/Overrated/Underrated: Streaming Services

Overrated/Underrated: Streaming Services

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Zane Nogueras

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OverratedZane Nogueras

In 2007, Netflix expanded their movie distribution brand by introducing its streaming service, thus beginning a new era of television. With the ability to watch their favorite shows at any given time online, people began flocking from pay-television to the much more accessible streaming media. While initially the advent of streaming was a boon for television and movie buffs, the now plethora of services has resulted in the whole platform losing its luster. 

When it was only a two-horse race between Netflix and Hulu, streaming media was in its golden age. Nearly everything someone wanted to see was available with just one or two subscriptions. With over a dozen services nowadays, it is more difficult to find all the content that one might want to see, with companies like Disney and FOX claiming much of their content from Netflix to make their own streaming services. Also, most companies claim exclusive streaming rights for content, resulting in people having to get multiple services to see their preferred content. 

With the influx of streaming services, some companies have capitalized on this by providing packages of services together. The irony is that streaming was supposed to be the end of cable, but with every company now having their own streaming service, bundling has returned, but now it’s online instead from a box. What was initially a convenient alternative to watching media, streaming has now become the very thing people reviled in the first place.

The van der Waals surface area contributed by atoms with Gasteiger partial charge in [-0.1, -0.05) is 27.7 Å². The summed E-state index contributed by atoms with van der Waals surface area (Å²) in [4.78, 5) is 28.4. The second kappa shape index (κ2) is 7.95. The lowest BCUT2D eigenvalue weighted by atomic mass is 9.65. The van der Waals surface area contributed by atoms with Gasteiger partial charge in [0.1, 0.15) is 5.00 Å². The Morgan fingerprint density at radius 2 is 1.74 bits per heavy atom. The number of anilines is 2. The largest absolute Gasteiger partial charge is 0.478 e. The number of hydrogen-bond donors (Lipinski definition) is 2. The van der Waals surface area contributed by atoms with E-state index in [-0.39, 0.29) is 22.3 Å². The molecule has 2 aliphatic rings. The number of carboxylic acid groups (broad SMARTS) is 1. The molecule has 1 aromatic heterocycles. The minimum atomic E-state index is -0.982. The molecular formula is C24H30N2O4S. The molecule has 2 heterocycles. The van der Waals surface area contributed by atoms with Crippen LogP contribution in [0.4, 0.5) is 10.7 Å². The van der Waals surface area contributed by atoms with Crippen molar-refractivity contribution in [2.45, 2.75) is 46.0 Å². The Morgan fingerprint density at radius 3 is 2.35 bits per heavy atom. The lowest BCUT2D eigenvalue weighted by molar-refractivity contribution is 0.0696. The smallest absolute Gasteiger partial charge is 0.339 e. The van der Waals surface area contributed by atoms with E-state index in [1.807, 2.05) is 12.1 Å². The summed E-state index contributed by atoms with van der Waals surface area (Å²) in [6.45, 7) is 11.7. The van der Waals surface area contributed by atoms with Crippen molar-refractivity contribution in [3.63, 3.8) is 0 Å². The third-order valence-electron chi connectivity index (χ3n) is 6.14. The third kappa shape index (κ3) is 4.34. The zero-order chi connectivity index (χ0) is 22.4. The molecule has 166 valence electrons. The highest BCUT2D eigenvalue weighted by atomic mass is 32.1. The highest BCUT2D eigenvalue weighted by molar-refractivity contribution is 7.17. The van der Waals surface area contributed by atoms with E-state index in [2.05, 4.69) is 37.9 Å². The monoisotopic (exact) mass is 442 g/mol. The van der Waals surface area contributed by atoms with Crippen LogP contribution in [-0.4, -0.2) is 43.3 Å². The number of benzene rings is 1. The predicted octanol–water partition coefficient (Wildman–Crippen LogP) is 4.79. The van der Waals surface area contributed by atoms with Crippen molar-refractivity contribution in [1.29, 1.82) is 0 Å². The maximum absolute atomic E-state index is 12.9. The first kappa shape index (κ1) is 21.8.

With the multitude of platforms and limited overlap between them, streaming media has now become an online version of cable, which is an improvement, but far from the revolution it should have been. 

UnderratedDaniil Ivanov

There is an overwhelming number of streaming services that appear on my Roku and Apple TV at home. Netflix, Amazon Prime Video, Hulu, Disney Plus, WWE Network, Sling TV and more sit on the screen and hold more content than I could ever watch. If I don’t want to watch TV, I can listen to Spotify or watch countless hours of YouTube for free. 

Though it seems to be an overabundance, I have to recall no more than a few years ago when my family would pay much more to have 200 or so channels that we would never watch. I do not need the golf channel, nor do I ever watch Telemundo or ESPN3. 

However, Sling gives me most of the channels that I used to watch, while Netflix and Amazon and Disney provide me with an at-home cinema experience whenever I want. For the same price as my washing machine or dishwasher, I can have a TV that covers most of my living room wall—a feat that seemed wild a decade ago—and watch in luxury. 

Growing up, I could never watch pro-wrestling’s biggest shows because they were behind a $60 pay-per-view pay wall that my parents would never pay for. Now, however, all content is on their streaming service. DAZN also provides a similar service, streaming all kinds of combat sports. 

If you compare the cost, ease and quality of media nowadays thanks to digital streaming compared to our options in the past, there is no doubt that what we have now is far superior to what we grew up with, and having streaming services is underrated.